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Discussion Starter · #1 ·
I just built a DIY CO2 reactor pictured below which is in-line of an Eheim Ecco 2236. It seems to work OK. As time goes on the reactor starts to gurgle more and more. Right now after 24 hours of operation it sounds like a babbling brook. This is at about 2 bps. CO2 is dissolving since my plants are pearling like crazy.

The noise is not my concern but rather that the trapped CO2 may airlock my canister. Right now if I power off the canister, wait 20 seconds and turn it back on I can hear the canister churning through the CO2 before running normally. I assume that as time goes on it will eventually reach the point where the entire reactor is nothing but a CO2 air bubble. Bleeding the trapped CO2 is easy enough, I just pop off the output quick connect and let the nozzle back siphon and force it out but I dont want to make this a daily chore.

Is this normal for this type of reactor or is there a design flaw in my reactor? It is 2" pipe, down to 1" for the CO2 injection port and then on to the heater. Do I not have enough flow since the reactor, heater and UV are all in-line of my 2236?

Pic:
 

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Looking at the size of the lines that attach to the reactor, I'd say 2" is too big. I had the same issue when I hard plumbed my filter, I had 1 1/2 inch lines, and could never get rid of the eventual bubbles that would appear until I downsized to 1 1/4 inch line.
 

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Discussion Starter · #3 ·
Looking at the size of the lines that attach to the reactor, I'd say 2" is too big. I had the same issue when I hard plumbed my filter, I had 1 1/2 inch lines, and could never get rid of the eventual bubbles that would appear until I downsized to 1 1/4 inch line.
Hmm maybe I will build another reactor using 1.5" pipe and see if there is a difference. Another option is to break out an unused 2213 I have and use that to run the UV loop since I suspect that is where, besides the media in the canister, the most flow loss is.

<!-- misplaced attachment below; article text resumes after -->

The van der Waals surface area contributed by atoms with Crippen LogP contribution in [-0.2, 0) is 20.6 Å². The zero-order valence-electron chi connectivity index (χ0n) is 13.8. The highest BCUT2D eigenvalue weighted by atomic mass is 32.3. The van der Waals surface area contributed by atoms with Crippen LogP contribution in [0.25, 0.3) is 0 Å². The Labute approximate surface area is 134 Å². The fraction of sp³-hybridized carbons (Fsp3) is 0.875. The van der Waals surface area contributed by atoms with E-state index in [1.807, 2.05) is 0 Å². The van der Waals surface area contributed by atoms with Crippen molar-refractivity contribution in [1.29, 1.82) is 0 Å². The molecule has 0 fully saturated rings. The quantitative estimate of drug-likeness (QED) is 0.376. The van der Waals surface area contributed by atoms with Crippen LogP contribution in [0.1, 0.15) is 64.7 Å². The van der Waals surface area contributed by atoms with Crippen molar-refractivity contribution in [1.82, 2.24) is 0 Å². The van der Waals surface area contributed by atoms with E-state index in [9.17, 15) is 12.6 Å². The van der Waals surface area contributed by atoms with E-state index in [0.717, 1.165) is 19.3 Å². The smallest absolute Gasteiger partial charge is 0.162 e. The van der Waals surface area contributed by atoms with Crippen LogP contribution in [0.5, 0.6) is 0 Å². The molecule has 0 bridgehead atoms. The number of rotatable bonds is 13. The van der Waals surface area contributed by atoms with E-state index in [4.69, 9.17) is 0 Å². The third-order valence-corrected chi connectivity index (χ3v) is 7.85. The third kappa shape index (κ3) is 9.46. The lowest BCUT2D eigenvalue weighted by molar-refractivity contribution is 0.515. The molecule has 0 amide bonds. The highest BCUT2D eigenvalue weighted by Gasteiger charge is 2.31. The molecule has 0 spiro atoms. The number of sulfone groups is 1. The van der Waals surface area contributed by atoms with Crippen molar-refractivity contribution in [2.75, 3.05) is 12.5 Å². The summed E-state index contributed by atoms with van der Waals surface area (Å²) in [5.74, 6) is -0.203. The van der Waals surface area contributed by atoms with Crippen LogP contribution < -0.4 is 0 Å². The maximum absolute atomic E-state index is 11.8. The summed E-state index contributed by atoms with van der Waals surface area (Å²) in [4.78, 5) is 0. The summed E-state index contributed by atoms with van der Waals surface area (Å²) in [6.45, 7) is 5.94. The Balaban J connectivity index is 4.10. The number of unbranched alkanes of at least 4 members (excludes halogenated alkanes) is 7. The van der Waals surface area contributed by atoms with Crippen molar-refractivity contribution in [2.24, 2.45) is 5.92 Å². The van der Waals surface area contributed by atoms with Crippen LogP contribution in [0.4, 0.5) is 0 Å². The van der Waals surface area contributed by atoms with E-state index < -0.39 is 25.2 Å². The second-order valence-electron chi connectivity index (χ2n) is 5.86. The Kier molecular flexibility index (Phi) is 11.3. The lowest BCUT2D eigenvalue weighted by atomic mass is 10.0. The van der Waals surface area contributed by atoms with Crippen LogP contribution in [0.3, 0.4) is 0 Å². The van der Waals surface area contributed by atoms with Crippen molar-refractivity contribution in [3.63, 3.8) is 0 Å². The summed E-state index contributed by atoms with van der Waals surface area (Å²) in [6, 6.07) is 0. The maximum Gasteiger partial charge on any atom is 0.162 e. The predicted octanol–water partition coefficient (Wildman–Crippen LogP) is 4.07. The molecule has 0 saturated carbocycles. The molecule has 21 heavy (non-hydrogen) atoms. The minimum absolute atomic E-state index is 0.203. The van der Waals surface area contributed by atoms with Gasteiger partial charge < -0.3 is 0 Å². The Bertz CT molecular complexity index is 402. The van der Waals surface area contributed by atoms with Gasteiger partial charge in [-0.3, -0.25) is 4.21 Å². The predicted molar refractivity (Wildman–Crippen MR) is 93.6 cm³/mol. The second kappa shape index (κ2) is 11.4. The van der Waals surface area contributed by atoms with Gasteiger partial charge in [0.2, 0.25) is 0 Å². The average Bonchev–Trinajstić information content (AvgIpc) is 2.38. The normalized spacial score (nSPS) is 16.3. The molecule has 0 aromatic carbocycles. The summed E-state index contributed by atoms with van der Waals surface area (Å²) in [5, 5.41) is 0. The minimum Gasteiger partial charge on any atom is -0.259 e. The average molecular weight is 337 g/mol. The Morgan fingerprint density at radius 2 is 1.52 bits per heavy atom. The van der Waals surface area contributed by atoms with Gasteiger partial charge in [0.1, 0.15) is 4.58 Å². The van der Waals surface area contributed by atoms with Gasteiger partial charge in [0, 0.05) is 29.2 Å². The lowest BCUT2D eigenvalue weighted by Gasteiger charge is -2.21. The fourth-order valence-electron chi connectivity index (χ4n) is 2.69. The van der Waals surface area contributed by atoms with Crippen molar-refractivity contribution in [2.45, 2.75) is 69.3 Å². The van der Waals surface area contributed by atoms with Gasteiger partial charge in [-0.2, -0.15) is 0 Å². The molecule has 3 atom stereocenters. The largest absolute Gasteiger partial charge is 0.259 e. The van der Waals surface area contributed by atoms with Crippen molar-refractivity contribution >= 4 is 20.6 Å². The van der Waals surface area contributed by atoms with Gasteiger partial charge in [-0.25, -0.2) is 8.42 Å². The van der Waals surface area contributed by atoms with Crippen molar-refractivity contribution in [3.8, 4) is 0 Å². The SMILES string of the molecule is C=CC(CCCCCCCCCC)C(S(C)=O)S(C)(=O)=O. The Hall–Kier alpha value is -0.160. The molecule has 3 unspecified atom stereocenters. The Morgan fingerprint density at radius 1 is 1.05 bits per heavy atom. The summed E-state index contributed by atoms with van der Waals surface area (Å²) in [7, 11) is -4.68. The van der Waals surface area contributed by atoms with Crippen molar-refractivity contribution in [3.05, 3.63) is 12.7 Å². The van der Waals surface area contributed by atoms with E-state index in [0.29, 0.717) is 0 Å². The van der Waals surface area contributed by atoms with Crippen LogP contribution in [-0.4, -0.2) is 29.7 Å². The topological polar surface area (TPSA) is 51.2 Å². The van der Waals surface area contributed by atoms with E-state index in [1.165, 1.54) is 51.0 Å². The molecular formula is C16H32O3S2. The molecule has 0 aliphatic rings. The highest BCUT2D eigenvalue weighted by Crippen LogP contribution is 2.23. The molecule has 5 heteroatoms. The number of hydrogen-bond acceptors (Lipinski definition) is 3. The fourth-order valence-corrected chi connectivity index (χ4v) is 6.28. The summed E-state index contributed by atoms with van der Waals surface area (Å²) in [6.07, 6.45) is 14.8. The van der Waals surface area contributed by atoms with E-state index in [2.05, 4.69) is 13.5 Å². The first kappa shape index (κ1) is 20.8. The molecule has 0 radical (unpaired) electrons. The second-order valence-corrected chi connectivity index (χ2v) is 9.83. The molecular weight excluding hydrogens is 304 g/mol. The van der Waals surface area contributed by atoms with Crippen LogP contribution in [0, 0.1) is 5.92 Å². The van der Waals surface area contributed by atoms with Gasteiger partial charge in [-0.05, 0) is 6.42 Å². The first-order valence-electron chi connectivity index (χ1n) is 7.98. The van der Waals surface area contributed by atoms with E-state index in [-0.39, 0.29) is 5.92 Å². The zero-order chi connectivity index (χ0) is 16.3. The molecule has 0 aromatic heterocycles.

I am experimenting at the moment by seeing how long it takes for the gurgling to disappear on its own after I shut the CO2 off. So far after about an hour it is much quieter than before suggesting its rapidly dissolving the trapped CO2. I am going to set the bps to around 1 bps tomorrow and will see if that achieves enough CO2 saturation without gurgling.

But I must say this reactor is immensely effective. I used to have to dump in 10+ bps through my powerhead diffuser just to get it to my desired pH. Now 2 bps gives me the same levels. :proud:
 

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Maybe you can tilt it some and the gas will evacuate.

Also, you can add a bleed valve similar to the one on the AM 1000 reactors. Then plumb it so that it evacuates into the air or the aquarium.

There are either some pictures of a PVC reactor with a bleed valve or either a DIY of one somewhere. I just searched and I couldn't find it. I found comments by a few people suggesting adding an air bleed valve though. Here's one.
http://www.plantedtank.net/forums/diy/79150-my-new-diy-co2-reactor.html#post750698
 

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Is the CO2 input at the bottom?

As far as flow, those barb fittings really add to head loss. Not much you can do other than oversize them where possible.

SteveU
 

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Discussion Starter · #6 ·
Is the CO2 input at the bottom?

As far as flow, those barb fittings really add to head loss. Not much you can do other than oversize them where possible.

SteveU
The CO2 is injected at the bottom.

And why are the barb fittings a source of head loss? I would have assumed the most head loss comes from the elbows but I am no plumbing expert.